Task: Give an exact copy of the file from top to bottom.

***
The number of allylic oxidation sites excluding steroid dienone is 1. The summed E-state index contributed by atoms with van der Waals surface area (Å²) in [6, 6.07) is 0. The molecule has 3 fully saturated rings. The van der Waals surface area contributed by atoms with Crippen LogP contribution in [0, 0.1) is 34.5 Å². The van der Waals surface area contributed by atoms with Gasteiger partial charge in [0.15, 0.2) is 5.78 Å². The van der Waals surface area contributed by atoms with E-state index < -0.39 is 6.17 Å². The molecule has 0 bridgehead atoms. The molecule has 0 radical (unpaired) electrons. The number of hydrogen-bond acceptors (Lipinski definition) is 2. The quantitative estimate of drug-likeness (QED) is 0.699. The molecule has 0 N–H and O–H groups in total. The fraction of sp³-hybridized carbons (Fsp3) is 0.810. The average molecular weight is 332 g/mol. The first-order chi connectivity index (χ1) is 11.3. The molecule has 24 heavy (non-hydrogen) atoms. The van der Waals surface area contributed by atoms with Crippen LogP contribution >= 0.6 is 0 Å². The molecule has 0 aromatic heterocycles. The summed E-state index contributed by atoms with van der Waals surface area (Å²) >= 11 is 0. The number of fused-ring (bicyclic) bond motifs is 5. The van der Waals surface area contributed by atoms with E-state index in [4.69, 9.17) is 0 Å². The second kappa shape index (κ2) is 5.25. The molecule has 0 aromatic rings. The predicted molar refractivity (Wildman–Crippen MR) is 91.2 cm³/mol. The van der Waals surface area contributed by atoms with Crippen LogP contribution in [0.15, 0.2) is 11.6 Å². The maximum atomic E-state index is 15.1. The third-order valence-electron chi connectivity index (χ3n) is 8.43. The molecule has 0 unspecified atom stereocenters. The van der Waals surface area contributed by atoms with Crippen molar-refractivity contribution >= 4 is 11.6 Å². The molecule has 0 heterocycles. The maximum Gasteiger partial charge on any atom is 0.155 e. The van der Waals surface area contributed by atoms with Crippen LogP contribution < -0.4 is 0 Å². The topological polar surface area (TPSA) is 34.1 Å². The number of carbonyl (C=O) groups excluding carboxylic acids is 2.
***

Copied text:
The number of allylic oxidation sites excluding steroid dienone is 1. The summed E-state index contributed by atoms with van der Waals surface area (Å²) in [6, 6.07) is 0. The molecule has 3 fully saturated rings. The van der Waals surface area contributed by atoms with Crippen LogP contribution in [0, 0.1) is 34.5 Å². The van der Waals surface area contributed by atoms with Gasteiger partial charge in [0.15, 0.2) is 5.78 Å². The van der Waals surface area contributed by atoms with E-state index < -0.39 is 6.17 Å². The molecule has 0 bridgehead atoms. The molecule has 0 radical (unpaired) electrons. The number of hydrogen-bond acceptors (Lipinski definition) is 2. The quantitative estimate of drug-likeness (QED) is 0.699. The molecule has 0 N–H and O–H groups in total. The fraction of sp³-hybridized carbons (Fsp3) is 0.810. The average molecular weight is 332 g/mol. The first-order chi connectivity index (χ1) is 11.3. The molecule has 24 heavy (non-hydrogen) atoms. The van der Waals surface area contributed by atoms with Crippen LogP contribution >= 0.6 is 0 Å². The molecule has 0 aromatic heterocycles. The summed E-state index contributed by atoms with van der Waals surface area (Å²) >= 11 is 0. The number of fused-ring (bicyclic) bond motifs is 5. The van der Waals surface area contributed by atoms with E-state index in [4.69, 9.17) is 0 Å². The second kappa shape index (κ2) is 5.25. The molecule has 0 aromatic rings. The predicted molar refractivity (Wildman–Crippen MR) is 91.2 cm³/mol. The van der Waals surface area contributed by atoms with Crippen LogP contribution in [0.15, 0.2) is 11.6 Å². The maximum atomic E-state index is 15.1. The third-order valence-electron chi connectivity index (χ3n) is 8.43. The molecule has 0 unspecified atom stereocenters. The van der Waals surface area contributed by atoms with Crippen molar-refractivity contribution >= 4 is 11.6 Å². The molecule has 0 heterocycles. The maximum Gasteiger partial charge on any atom is 0.155 e. The van der Waals surface area contributed by atoms with Crippen LogP contribution < -0.4 is 0 Å². The topological polar surface area (TPSA) is 34.1 Å². The number of carbonyl (C=O) groups excluding carboxylic acids is 2.